As per usual, a celebrity’s undoing has provided the impetus for a national discussion on social ills. This time it’s Minnesota Viking All-Pro running back Adrian Peterson or “AP” as he’s commonly referred. A grand jury sitting in Montgomery County, not far from his childhood hometown of Palestine, Texas, just indicted AP on charges of reckless or negligent injury to a 4 year-old child after that child’s mother first reported the alleged abuse in February 2014.
The child is one of 7 of AP’s children, all born out of wedlock. AP both financially supports, and spends time with, all of his kids. Accordingly to reports, the mothers periodically send the kids to AP’s Texas home during the off-season for a period of time. The allegations of abuse emanate from a February visit by a four-year old boy who lives in Minnesota with this mother. The indictment alleges that AP cut off a branch from a tree to construct a punishment “switch” after the boy misbehaved. The mother noticed significant lacerations on the boy’s legs and private areas upon his return to Minneapolis. Following the engagement of local medical and law enforcement personnel, the allegations were reported to law enforcement in Texas. The local District Attorney convened the first grand jury which no-billed AP, but a second grand jury handed down the indictments last week.
AP claims he merely disciplined his child in the same manner as he underwent as a child growing up in East Texas.
Today, the Vikings placed AP on the NFL’s exempt list, barring him from all team activities until he resolves the child-abuse case. On the heels of the release of the brutal Ray Rice video, the AP matter fueled a charged debate on player conduct and the NFL’s domestic abuse policy. It has also ignited a quarrel on delineating between spanking, a “whooping”, and abuse. Though I possess an opinion on the charges levied against AP, my purpose here is not to discuss his case; read Forbes & CBS News to help you make your informed decision. Rather, I advocate that parents should not hit kids, even in the course of the need to provide appropriate discipline.
I am aware that a majority of parents disagree with me. Still, I am surprised at the percentage of parents utilizing corporal punishment as a means of discipline. An article in Slate this week highlighted a study by researchers at the University of Texas at Austin which revealed that 89 percent of black parents, 79 percent of white parents, 80 percent of Hispanic parents, and 73 percent of Asian parents had spanked their children. It also cited a September 2013 survey by Harris Interactive that 81% of parents think that spanking is sometimes appropriate, a decline from 87% in 1995.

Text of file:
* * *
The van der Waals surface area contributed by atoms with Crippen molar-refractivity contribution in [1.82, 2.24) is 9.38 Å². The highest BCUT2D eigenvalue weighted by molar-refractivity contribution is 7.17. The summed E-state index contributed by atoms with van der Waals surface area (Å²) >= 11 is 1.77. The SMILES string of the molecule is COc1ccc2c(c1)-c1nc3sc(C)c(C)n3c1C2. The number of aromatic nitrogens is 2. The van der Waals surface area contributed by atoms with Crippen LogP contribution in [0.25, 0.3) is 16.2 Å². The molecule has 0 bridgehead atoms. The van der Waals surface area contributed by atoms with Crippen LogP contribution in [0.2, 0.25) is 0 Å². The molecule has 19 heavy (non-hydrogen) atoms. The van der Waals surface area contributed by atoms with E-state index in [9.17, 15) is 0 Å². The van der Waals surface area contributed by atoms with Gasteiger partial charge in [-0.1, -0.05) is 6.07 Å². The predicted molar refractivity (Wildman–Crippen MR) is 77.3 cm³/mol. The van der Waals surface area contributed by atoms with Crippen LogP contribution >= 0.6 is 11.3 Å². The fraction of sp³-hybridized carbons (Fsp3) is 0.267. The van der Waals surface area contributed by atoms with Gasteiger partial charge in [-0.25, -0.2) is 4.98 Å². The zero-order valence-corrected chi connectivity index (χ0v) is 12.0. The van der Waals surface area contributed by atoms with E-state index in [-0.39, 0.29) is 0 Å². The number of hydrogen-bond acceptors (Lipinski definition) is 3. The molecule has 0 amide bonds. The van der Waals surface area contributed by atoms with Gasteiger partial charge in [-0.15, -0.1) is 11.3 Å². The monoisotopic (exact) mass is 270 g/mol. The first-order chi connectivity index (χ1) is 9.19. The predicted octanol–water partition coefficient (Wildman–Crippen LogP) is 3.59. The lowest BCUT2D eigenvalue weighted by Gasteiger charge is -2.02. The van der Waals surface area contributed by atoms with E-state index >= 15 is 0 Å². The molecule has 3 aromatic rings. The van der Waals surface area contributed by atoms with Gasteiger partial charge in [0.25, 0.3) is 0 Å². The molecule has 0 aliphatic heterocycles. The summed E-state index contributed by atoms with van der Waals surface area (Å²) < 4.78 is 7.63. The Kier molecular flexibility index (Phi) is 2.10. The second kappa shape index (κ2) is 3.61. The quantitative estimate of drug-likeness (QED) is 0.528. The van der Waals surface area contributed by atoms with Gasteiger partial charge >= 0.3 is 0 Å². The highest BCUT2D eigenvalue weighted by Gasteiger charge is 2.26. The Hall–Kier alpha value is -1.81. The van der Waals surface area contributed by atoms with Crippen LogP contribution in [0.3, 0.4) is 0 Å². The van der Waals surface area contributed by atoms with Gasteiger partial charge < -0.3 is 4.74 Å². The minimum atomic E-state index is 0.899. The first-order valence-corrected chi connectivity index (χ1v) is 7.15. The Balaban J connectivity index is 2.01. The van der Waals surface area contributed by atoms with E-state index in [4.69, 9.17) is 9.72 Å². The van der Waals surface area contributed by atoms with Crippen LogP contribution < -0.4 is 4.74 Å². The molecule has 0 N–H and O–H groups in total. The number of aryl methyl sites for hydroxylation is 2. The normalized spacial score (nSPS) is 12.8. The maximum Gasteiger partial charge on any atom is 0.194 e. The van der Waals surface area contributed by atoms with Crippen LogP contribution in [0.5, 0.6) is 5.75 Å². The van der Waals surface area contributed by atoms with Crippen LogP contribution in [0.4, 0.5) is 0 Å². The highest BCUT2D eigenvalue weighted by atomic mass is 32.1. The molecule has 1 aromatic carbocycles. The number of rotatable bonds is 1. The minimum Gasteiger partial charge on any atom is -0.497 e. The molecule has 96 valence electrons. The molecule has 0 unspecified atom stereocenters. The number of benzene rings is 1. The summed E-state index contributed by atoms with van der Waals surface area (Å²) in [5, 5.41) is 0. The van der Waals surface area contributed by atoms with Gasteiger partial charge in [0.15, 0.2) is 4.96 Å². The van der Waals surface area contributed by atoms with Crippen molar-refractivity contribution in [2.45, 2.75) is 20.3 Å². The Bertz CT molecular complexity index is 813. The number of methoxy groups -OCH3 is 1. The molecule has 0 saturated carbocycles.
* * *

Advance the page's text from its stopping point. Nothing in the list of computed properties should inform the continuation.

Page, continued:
Hopefully, the number of parents deeming spanking as appropriate will continue to decrease, and at a faster rate than indicated in this last Harris survey. Why? First, I have never hit either of my children for disciplinary reasons, or under any other circumstances. And second, as confirmed by numerous studies, spanking does more harm than good. Per this week’s Washington Post:
A study published in the Canadian Medical Association Journal in 2012 suggested spanking can lower IQ and reduce the amount of gray matter in the brain. As Psychology Today explained, gray matter is the “connective tissue between brain cells … an integral part of the central nervous system and influences intelligence testing and learning abilities. It includes areas of the brain involved in sensory perception, speech, muscular control, emotions and memory.”
A 2013 study by the University of Wisconsin’s Waisman Center found hormones released when girls are abused could trigger early puberty. Rather than triggering the fight-or-flight hormone cortisol — which is what happened when boys were abused — researchers found that, after regular abuse, girls released oxytocin, a hormone we associate with post-coital and post-natal bonding. But too much cortisol can be just as damaging. Eventually, a body learns to become inured to the stressful situations that trigger its release.
Want more, a Department of Psychology and Communication Study at Texas A&M International University determined that, “Consistent with previous findings … non-trivial long-term relationships between spanking/CP use and negative outcomes, including externalizing and internalizing behavior problems and cognitive performance.”
Lastly, check out Psychology Today, which reviewed multiple studies and determined that, “In terms of whether parental aggression (spanking) decreases aggression in the child, the answer is no. In fact, spanking tends to increase child aggression.”
Proponents of spanking will certainly argue that this form of discipline produces the desired result, i.e. the child stops the bad behavior. I urge these parents to take a look at these studies and understand the long-term consequences such as issues of trust, lower cognitive performance or future behavioral problems. Spanking is often used because it’s swifter, easier than conversation. And, because most parents that endorse spanking were spanked as children. These explanations pale in light of the potential damage. Discipline and corrective behavior may be accomplished through many means beyond the exercise of violence. Removing corporal discipline from the list of consequences will not make your child “weak” or “soft” and won’t weaken our country. It will help improve how children learn to non-violently communicate through confrontational and challenging events.
As is often said, the legal system will play out and determine whether Adrian Peterson committed a crime. What I hope for, however, is that this celebrity’s now very public problem becomes a point of understanding that hurting kids does not help, whether by hand or by switch.